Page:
(NET) Romans 4:16 For this reason it is by faith so that it may be by grace,25 with the result that the promise may be certain to all the descendants – not only to those who are under the law, but also to those who have the faith of Abraham,26 who is the father of us all 17 (as it is written, “I have made you the father of many nations”).27 He is our father28 in the presence of God whom he believed – the God who29 makes the dead alive and summons the things that do not yet exist as though they already do.30
Notes:My Comments: Carl talks about "slowing down" now, because he says that Paul is going to get very practical about how we actually live by faith - by looking at how Abraham succeeded in doing this. Certainly, this will be important for those trying to have faith in God - and many of these lessons may also be useful in other areas we need to exhibit faith in.
25 tn Grk “that it might be according to grace.”
26 tn Grk “those who are of the faith of Abraham.”
27 tn Verses 16–17 comprise one sentence in Greek, but this has been divided into two sentences due to English requirements.
sn A quotation from Gen 17:5. The quotation forms a parenthesis in Paul’s argument.
28 tn The words “He is our father” are not in the Greek text but are supplied to show that they resume Paul’s argument from 16b. (It is also possible to supply “Abraham had faith” here [so REB], taking the relative clause [“who is the father of us all“] as part of the parenthesis, and making the connection back to “the faith of Abraham,” but such an option is not as likely [C. E. B. Cranfield, Romans [ICC], 1:243].)
29 tn “The God” is not in the Greek text but is supplied for clarity.
30 tn Or “calls into existence the things that do not exist.” The translation of ὡς ὄντα (hōs onta) allows for two different interpretations. If it has the force of result, then creatio ex nihilo is in view and the variant rendering is to be accepted (so C. E. B. Cranfield, Romans [ICC], 1:244). A problem with this view is the scarcity of ὡς plus participle to indicate result (though for the telic idea with ὡς plus participle, cf. Rom 15:15; 1 Thess 2:4). If it has a comparative force, then the translation given in the text is to be accepted: “this interpretation fits the immediate context better than a reference to God’s creative power, for it explains the assurance with which God can speak of the ‘many nations’ that will be descended from Abraham” (D. Moo, Romans [NICNT], 282; so also W. Sanday and A. C. Headlam, Romans [ICC], 113). Further, this view is in line with a Pauline idiom, viz., verb followed by ὡς plus participle (of the same verb or, in certain contexts, its antonym) to compare present reality with what is not a present reality (cf. 1 Cor 4:7; 5:3; 7:29, 30(three times), 31; Col 2:20 [similarly, 2 Cor 6:9-10]).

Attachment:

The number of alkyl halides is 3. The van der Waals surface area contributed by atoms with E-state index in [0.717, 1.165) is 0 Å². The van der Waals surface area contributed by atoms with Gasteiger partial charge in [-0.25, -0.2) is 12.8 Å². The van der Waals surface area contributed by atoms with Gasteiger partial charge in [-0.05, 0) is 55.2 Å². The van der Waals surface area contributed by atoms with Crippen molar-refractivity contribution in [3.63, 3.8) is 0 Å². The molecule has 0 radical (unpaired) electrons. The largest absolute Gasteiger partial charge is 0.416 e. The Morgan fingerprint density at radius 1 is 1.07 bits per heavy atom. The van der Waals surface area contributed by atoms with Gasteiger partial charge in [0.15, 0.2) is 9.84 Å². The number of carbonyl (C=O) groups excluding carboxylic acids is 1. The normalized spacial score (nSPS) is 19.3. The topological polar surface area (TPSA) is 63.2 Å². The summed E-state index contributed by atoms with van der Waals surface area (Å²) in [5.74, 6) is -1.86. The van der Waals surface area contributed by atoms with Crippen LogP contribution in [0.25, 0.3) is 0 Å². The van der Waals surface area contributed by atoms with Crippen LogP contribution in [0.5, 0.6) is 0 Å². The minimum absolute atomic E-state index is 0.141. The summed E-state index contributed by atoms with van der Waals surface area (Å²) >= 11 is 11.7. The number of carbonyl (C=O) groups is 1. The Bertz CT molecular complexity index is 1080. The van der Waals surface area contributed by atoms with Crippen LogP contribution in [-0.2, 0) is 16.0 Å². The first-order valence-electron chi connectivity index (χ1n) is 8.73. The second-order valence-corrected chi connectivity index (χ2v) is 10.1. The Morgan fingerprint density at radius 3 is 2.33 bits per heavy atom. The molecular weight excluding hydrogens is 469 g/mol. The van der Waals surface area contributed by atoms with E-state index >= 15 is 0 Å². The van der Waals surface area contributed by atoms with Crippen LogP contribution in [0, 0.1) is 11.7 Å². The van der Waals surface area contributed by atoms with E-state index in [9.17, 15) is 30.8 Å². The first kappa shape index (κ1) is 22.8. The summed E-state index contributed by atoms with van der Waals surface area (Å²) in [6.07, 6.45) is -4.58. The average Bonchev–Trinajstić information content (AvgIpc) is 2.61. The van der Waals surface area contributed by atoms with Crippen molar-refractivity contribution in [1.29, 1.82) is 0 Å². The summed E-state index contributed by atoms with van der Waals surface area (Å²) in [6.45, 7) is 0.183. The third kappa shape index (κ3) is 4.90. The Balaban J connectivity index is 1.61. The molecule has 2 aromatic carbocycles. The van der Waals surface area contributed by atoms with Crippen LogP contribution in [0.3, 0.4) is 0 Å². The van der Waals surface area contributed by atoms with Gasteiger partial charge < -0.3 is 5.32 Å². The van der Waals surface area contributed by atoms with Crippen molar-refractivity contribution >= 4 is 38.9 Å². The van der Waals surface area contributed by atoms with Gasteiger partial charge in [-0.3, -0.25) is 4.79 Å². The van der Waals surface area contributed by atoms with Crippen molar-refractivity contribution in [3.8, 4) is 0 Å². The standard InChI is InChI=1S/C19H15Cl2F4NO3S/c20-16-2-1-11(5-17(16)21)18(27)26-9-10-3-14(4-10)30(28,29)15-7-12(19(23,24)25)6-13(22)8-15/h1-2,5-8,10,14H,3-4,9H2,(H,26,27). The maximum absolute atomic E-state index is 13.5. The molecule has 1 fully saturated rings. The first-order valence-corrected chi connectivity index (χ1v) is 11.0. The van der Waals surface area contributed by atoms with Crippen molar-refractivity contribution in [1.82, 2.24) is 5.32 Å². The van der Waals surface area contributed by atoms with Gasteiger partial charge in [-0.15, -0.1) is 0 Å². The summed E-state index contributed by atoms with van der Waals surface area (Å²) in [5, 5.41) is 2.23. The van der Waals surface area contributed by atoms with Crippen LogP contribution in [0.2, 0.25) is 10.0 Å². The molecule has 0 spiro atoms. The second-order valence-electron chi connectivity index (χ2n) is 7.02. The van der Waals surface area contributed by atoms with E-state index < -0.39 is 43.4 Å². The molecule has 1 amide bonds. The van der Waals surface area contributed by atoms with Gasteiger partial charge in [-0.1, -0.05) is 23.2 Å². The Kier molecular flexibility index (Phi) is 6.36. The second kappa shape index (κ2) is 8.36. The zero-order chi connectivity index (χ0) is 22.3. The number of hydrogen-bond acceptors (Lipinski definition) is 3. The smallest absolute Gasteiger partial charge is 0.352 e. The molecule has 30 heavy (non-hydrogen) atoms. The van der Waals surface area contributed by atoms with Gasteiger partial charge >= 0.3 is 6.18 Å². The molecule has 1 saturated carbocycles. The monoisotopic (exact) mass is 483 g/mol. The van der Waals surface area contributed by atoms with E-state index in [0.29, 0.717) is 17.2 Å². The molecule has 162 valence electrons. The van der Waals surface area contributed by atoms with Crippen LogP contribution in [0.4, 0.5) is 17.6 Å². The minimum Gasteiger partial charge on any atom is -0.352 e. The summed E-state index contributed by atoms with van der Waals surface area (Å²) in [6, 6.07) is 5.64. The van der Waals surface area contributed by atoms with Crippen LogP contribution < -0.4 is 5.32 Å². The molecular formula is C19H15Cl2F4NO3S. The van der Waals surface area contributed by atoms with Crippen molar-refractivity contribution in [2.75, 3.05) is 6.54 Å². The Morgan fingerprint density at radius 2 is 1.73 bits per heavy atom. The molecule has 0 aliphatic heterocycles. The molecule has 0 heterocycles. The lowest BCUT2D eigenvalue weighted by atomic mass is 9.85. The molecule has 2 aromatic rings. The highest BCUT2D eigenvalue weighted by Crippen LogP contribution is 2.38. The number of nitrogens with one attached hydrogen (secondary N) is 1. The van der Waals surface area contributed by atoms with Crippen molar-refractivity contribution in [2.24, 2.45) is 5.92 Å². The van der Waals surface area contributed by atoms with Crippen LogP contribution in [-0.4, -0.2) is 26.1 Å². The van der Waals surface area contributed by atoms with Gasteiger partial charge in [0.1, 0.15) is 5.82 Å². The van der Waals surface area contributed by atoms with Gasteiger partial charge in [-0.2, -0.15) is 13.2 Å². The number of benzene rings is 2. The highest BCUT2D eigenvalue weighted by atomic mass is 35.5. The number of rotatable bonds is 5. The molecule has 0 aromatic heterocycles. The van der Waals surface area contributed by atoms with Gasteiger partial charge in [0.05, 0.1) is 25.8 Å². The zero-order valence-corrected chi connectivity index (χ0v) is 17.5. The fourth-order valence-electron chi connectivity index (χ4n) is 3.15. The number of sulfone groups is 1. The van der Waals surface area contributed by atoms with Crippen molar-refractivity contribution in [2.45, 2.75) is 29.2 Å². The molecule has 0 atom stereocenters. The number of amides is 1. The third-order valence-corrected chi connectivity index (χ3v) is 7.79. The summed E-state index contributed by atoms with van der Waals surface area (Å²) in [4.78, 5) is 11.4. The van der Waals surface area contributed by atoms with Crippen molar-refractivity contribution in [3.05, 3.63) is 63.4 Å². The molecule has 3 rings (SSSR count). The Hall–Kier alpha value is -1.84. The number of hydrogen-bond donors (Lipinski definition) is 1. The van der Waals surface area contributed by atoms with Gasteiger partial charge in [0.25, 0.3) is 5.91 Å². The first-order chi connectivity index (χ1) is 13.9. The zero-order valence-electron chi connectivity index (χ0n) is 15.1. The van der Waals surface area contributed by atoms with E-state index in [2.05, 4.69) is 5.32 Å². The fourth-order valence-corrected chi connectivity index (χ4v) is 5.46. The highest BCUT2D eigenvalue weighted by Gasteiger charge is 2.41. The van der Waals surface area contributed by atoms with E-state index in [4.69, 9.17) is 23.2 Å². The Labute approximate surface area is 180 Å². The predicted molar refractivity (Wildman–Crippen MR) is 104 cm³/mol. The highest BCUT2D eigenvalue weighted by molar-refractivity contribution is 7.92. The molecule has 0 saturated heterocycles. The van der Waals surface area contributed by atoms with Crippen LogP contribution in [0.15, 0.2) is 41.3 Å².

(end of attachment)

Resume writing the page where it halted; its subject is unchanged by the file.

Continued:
Biblical Studies Press. (2006; 2006). The NET Bible First Edition; Bible. English. NET Bible.; The NET Bible. Biblical Studies Press.
Paul presents here that even if we have no semetic blood - are not a blood descendant of Abraham - we are still a child of Abraham if we have the faith of Abraham. This is not what we do - this is in the sight of God who declares we are children of Abraham if we share his faith.
Matthew 3:9 and don’t think you can say to yourselves, ‘We have Abraham as our father.’ For I tell you that God can raise up children for Abraham from these stones!In verse 17, Paul is talking about Abraham's faith that Sarah's "dead" womb could be summoned back to life; and that God could talk about a not-yet-concieved Issac as if Issac already existed.
Hebrews 11:6 Now without faith it is impossible to please him, for the one who approaches God must believe that he exists and that he rewards those who seek him.and, later down
Hebrews 11:17 By faith Abraham, when he was tested, offered up Isaac. He had received the promises, yet he was ready to offer up his only son. 18 God had told him, “Through Isaac descendants will carry on your name,” 19 and he reasoned that God could even raise him from the dead, and in a sense he received him back from there.Again, accepting that Issac would carry on Abraham's name, Abraham - in faith - reasoned that God would simply raise Issac from the dead just as God had raised Sarah's womb from the dead; and as God will raise us - who are dead in our sin - to life in God. All by faith.
Hebrews 11:1 Now faith is being sure of what we hope for, being convinced of what we do not see. 2 For by it the people of old received God’s commendation. 3 By faith we understand that the worlds were set in order at God’s command, so that the visible has its origin in the invisibleIt is interesting to me that the current scientific view of the origins of the universe does not clash with this at all - yet just a hundred years ago it would have been considered to be pure supernaturalism. That small, incredibly dense, ball of matter that God called the universe out of would not have been visible. Notice the verse does not say it was non-existent: just not visible.
However, Carl's point is that we know God's promises to us and yet many of those promises are yet invisible to us - and in faith we wait for them to be made visible. Again, the promises exist - we just have to wait for them to become visible to us; and some commentaries say that Abraham waited 25 years for the promise of Issac to become visible.
Going Deeper into the Word:
- Why is the way of “faith” the only way that “fits” grace? (4:16) — Just as the way of “works” fits “obligation”? (Romans 4:4-5)
- What is the significance of saying Abraham “is the father of us all”?
- When we strive to have faith in God — why is it crucial to know what He has promised?
- What are the circumstances and obstacles we face that make it difficult to have faith in God?
- What did Abraham do to grow stronger in faith? (Romans 4:18-20) How can we do the same?
Next: 4:18-25 -- "Abraham's Faith - and Ours"